2.2.3. Identification of Unannotated HRCT1 Orthologs

HRCT1 orthologs were first searched for in LastZ pairwise alignments, following the same procedure outlined in 2.2.1 for SPAAR. To find a monotreme ortholog, we queried a profile hidden Markov model of a mouse, human, wombat, and Tasmanian devil HRCT1 nucleotide multiple sequence alignment (MSA) against the platypus whole genome assembly with HMMER version 3.3.2 [32], using the command nhmmer with default options. Additional marsupial and monotreme orthologs were searched for using the orthologs identified by these procedures as queries in TBLASTN searches of genome assemblies.

2.3. Gene Expression Analysis

The NCBI Sequence Read Archive [33] was searched for RNAseq and Ribo-seq data in marsupials and monotremes. RNAseq reads from two studies with transcriptomics data from human, mouse platypus, and opossum [34,35] (accession: SRP102989, ERP111066) were mapped to each species’ genome (Table S2) with HISAT2 version 2.2.2 [36], restricting the mapping to strand-specific samples, after trimming adapter sequences and removing low quality reads with Trim Galore version 0.6.5 [37]. The density of reads spanning genomic coordinates of the SPAAR ORF was visually assessed in IGV [38] for evidence of transcription in each species. StringTie version 2.1.6 [39] was used to assemble transcripts and predict transcript architecture from mapped HISAT2 reads of heart tissue in each species. Ribo-seq reads from Wang et al. [35] (ERP111066) were mapped to the platypus and opossum genome using the STAR read aligner [40]. Reads were then remapped to the ribosome p-site by examining Ribo-seq read patterns of annotated genes. To accomplish this, all reads were shifted such that a read pattern of triplet periodicity corresponded to the coding sequence of annotated genes, as described in Malone et al. 2017 [41]. The significance of triplet periodicity of Ribo-seq reads was then assessed for the SPAAR ORF in each tissue using the method described in Wacholder et al. [16]. For each codon, the position within the codon that had the most reads was determined. A binomial test that the number of codons in which the first position had the most reads was greater than 1/3, among all codons where a single position had the most reads, was run to obtain a p-value.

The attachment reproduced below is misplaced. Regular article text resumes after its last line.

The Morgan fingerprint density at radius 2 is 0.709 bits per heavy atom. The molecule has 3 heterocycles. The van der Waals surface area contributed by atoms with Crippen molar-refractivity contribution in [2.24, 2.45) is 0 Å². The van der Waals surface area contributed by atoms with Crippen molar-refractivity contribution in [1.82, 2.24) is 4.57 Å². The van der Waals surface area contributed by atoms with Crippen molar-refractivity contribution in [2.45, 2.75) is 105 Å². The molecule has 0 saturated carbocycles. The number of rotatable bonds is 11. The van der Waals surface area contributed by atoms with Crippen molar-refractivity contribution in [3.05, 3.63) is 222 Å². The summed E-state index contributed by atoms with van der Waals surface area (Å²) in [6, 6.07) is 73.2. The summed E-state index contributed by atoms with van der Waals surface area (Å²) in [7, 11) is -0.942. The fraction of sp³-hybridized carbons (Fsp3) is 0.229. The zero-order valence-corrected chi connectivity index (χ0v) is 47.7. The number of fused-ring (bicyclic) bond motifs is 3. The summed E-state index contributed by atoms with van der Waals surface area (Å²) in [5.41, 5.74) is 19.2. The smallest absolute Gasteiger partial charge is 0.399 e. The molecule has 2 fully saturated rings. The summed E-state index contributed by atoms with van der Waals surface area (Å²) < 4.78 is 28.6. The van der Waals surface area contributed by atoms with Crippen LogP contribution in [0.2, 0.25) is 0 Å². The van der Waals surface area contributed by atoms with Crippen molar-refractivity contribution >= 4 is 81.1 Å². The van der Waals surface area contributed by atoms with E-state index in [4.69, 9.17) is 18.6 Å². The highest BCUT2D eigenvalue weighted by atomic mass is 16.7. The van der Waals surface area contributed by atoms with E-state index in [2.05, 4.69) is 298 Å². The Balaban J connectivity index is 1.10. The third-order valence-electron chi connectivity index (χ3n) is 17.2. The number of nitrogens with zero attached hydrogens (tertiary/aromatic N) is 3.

2.4. Remote Homology Detection

SPAAR sequences of human, mouse and the marsupials and monotremes found through LastZ alignments or TBLASTN were queried against non-mammalian genome assemblies (listed in Supplementary Table S3) with TBLASTN. Annotated human and mouse SPAAR exons, and predicted exons in platypus and opossum were also queried against these genomes with discontiguous MegaBLAST [42]. PSI-BLAST [29] was run on the 90 amino acid human protein sequence. A selection of SPAAR protein sequences were queried against the Pfam database [43] to assess possible emergence from distantly related protein families, and HMMER [44] was used to query MSA profiles (hmmsearch) and single protein sequences (phmmer) on the HMMER webserver version 2.40 [44]. The 605-way combined mammalian and avian Cactus alignment [45] was also checked for avian species aligned to the SPAAR region.

2.5. Conservation Analyses in Mammalian Lineages

2.5.1. Multiple Sequence Alignments and Guide Trees

Multiple sequence alignments were performed with MAFFT L-INS-i through the MAFFT online service [46], using default parameters. Guide trees were generated by first pruning a precomputed species tree from Ensembl Compara [2] to relevant species branches using the ape R package version 5.5 [47]. The pruned species tree and the MAFFT alignment were then used to generate the guide tree with PhyML version 3.1 [48] using the command “phyml -d nt -m HKY85 -v e -o lr -c 4 -a e -b 0 -f e -u (species tree)”.